WASHINGTON - The Senate has approved a comprehensive defense bill that would crack down on sexual assault in the military.

The legislation now heads to President Obama for his signature.

The White House expressed support for the legislation, which would provide $552.1 billion for the regular military budget and $80.7 billion for the war in Afghanistan and other overseas operations, a reflection of deficit-driven efforts to trim spending and the drawdown in a conflict lasting more than a decade.

It also would give Obama additional flexibility in deciding the fate of terror suspects at the detention center at Guantanamo Bay, Cuba, but would leave the prison open.

Under the bill, commanders would be stripped of their authority to overturn jury convictions, and victims of sexual assault would be given a legal counsel.

"Although the bill includes a number of provisions that restrict or limit the Defense Department's ability to align military capabilities and force structure with the president's strategy and implement certain efficiencies, overall the administration is pleased with the modifications and improvements" that address its objections to earlier versions, the White House said in a statement.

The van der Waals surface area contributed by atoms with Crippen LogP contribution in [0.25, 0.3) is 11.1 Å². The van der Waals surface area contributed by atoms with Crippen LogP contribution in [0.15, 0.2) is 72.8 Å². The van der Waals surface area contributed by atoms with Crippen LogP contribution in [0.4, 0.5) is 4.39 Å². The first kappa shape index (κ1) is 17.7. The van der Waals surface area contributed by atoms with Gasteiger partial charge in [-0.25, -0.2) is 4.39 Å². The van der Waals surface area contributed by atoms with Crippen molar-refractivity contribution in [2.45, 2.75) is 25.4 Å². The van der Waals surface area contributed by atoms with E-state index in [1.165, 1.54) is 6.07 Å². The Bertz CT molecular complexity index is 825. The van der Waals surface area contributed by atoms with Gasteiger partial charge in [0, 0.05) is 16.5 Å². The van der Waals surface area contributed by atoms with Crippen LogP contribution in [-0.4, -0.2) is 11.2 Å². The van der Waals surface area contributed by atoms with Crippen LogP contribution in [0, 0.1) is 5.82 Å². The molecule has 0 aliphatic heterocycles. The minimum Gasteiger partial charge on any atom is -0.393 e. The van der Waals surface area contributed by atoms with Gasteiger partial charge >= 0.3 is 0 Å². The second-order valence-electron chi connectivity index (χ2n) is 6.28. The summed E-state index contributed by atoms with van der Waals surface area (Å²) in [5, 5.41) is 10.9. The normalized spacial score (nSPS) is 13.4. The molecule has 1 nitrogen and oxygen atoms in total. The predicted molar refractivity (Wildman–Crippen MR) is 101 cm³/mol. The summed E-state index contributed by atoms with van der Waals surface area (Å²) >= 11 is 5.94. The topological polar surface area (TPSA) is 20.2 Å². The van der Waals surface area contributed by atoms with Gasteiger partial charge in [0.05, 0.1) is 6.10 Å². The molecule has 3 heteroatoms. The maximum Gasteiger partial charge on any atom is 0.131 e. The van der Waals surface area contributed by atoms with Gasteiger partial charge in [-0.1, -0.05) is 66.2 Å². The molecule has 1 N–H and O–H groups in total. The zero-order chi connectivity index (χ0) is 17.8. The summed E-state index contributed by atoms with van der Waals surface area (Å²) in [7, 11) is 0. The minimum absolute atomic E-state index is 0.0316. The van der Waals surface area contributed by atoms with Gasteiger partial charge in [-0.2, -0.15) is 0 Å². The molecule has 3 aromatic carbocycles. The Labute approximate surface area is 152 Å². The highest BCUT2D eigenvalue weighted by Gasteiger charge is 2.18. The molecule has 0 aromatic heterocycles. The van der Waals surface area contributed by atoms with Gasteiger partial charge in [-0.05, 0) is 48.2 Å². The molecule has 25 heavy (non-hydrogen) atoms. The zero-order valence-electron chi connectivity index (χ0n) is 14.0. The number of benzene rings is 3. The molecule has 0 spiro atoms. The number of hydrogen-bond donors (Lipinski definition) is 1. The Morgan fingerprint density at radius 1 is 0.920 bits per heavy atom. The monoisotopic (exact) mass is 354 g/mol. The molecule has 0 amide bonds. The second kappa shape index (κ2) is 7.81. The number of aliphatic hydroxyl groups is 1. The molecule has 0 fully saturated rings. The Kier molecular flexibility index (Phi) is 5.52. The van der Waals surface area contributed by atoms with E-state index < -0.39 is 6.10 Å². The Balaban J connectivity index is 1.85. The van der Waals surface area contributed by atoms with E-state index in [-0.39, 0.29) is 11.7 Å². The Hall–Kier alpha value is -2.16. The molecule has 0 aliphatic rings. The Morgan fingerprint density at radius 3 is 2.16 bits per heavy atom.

The House overwhelmingly passed the bill last week on a strong bipartisan vote.

The legislation would:

Authorize a 1 percent pay raise for military personnel and cover combat pay and other benefits.

Strip military commanders of their ability to overturn jury convictions, require a civilian review if a commander declines to prosecute a case, and require that any individual convicted of sexual assault face a dishonorable discharge or dismissal.